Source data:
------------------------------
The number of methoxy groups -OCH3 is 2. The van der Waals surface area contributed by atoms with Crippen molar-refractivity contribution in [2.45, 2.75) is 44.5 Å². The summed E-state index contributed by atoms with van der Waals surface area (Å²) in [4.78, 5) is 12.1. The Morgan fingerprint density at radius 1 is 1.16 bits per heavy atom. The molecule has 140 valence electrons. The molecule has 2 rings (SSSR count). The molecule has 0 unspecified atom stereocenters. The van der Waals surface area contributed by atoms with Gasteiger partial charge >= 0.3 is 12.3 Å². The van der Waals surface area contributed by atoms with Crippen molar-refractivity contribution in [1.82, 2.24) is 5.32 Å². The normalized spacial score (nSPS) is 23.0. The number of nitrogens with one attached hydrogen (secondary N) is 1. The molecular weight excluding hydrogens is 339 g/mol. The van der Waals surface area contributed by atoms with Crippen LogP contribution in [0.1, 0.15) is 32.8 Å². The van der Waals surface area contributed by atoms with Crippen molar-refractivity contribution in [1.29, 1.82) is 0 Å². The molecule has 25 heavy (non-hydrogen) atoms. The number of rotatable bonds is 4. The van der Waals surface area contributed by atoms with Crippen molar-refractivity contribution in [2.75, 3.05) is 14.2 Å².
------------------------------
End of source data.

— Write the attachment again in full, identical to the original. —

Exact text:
The number of methoxy groups -OCH3 is 2. The van der Waals surface area contributed by atoms with Crippen molar-refractivity contribution in [2.45, 2.75) is 44.5 Å². The summed E-state index contributed by atoms with van der Waals surface area (Å²) in [4.78, 5) is 12.1. The Morgan fingerprint density at radius 1 is 1.16 bits per heavy atom. The molecule has 140 valence electrons. The molecule has 2 rings (SSSR count). The molecule has 0 unspecified atom stereocenters. The van der Waals surface area contributed by atoms with Gasteiger partial charge >= 0.3 is 12.3 Å². The van der Waals surface area contributed by atoms with Crippen molar-refractivity contribution in [1.82, 2.24) is 5.32 Å². The normalized spacial score (nSPS) is 23.0. The number of nitrogens with one attached hydrogen (secondary N) is 1. The molecular weight excluding hydrogens is 339 g/mol. The van der Waals surface area contributed by atoms with Crippen LogP contribution in [0.1, 0.15) is 32.8 Å². The van der Waals surface area contributed by atoms with Crippen molar-refractivity contribution in [1.29, 1.82) is 0 Å². The molecule has 25 heavy (non-hydrogen) atoms. The number of rotatable bonds is 4. The van der Waals surface area contributed by atoms with Crippen molar-refractivity contribution in [2.75, 3.05) is 14.2 Å².